Welcomed by some on the left as a re-distribution of wealth, is it rather a lifelong pension for the unemployed majority? Those who are not taxed have no incentive to vote, while the state needs them less and educates them less. Volunteering, robots, and happy self-surrender.
Seeing a progressively more workless society on the horizon, some countries are beginning to experiment with . They have been welcomed by some people on the left as progressive reforms that will enhance democracy and remove the current punitive attitude of governments to dispensing benefits to their citizens – money which of course comes from other citizens’ taxes.
Like most apparently progressive changes however it bears more consideration.
In Rousseau’s theory of the social contract, the population surrenders certain rights to the state in order to receive from the state protection of other rights. So, when we consider what seems like an expansion of the state’s protective function we should be suspicious that some other rights are being withdrawn.
This was epitomized before the American Revolution, with the famous slogan “No taxation without representation”, and soon led to the Declaration of Independence from Britain in 1776. But there is an important corollary to this which was pointed out by Tom Burgess in his book “The looting machine”.
In this book he is studying the lack of democracy under dictatorships in Africa. He makes his point by reversing the slogan to say: “No representation without taxation”, which underlines the need for a social contract relationship between the people and their government.
If the government collects all or most of its revenue TAXby theft from the rich and tax or bribes from companies, then it can ignore the rest of the population whose taxes are materially irrelevant. There is no need to invest in social benefits to keep poorer people happy, because the government doesn’t depend on their taxes, and elections become a farce. This is kleptocracy in Africa.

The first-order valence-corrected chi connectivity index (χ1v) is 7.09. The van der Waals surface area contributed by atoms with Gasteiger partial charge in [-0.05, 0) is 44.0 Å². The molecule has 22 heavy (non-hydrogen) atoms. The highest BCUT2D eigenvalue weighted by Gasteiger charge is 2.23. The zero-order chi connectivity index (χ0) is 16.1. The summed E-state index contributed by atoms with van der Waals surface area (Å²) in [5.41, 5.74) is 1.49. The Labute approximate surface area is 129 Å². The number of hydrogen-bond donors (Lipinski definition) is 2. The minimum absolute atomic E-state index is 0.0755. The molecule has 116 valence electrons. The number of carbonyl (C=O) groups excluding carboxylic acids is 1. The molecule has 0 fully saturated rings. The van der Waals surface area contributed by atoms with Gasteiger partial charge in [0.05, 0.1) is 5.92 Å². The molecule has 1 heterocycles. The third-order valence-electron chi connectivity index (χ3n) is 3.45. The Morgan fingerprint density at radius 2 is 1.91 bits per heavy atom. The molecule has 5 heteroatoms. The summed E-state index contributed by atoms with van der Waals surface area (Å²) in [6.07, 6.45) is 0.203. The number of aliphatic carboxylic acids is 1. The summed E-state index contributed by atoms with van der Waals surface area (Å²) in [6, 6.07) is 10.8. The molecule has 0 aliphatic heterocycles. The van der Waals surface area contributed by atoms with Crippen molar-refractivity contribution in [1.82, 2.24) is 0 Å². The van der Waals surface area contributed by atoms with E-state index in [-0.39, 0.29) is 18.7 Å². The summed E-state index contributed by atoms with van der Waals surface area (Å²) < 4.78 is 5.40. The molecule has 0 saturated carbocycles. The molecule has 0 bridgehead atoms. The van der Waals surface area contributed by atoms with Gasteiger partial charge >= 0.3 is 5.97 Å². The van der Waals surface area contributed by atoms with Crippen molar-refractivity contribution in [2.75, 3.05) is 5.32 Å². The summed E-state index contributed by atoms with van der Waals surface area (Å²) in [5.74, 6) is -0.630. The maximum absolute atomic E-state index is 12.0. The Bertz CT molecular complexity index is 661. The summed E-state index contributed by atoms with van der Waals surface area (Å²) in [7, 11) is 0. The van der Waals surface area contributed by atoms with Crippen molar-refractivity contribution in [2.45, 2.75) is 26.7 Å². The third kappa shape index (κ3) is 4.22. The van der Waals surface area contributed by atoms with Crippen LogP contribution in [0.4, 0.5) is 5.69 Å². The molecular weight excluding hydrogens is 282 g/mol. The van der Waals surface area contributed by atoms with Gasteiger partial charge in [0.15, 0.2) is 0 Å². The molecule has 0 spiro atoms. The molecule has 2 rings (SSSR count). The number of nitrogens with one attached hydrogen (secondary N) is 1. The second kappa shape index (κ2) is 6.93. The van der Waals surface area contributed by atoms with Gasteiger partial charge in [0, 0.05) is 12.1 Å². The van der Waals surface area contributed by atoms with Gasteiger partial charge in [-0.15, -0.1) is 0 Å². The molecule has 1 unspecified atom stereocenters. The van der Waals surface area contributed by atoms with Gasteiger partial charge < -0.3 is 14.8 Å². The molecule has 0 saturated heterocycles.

Now, come back to the social democracies in pe who are looking at UBI – and add to this the growing automation and de-skilling of work, with robots set to move into workplaces like an occupying army.
This is no bloodthirsty dictatorship. But what is happening to the social contract? Even without robots, this is saying that from now on the government will decide -and generously dispense – what it considers to be a decent level of income leaving people free to earn more if they want to – and, importantly, if work is available – or not as they prefer.
But their taxes will not be funding the government, because those on UBI only won’t be paying any. The majority of state revenue will come from companies and their owners, the less than 1%, who can be relied on to be grateful for their comfortable life style and their access to decision-making, because they will join the de facto political class.
Of course, no-one is yet suggesting abolition of parliaments, so the people will still be able vote out governments that don’t provide decent health and social services free for all – an important complement to UBI – but what if there is no difference between the government and its opposition parties? What will be the point of voting then?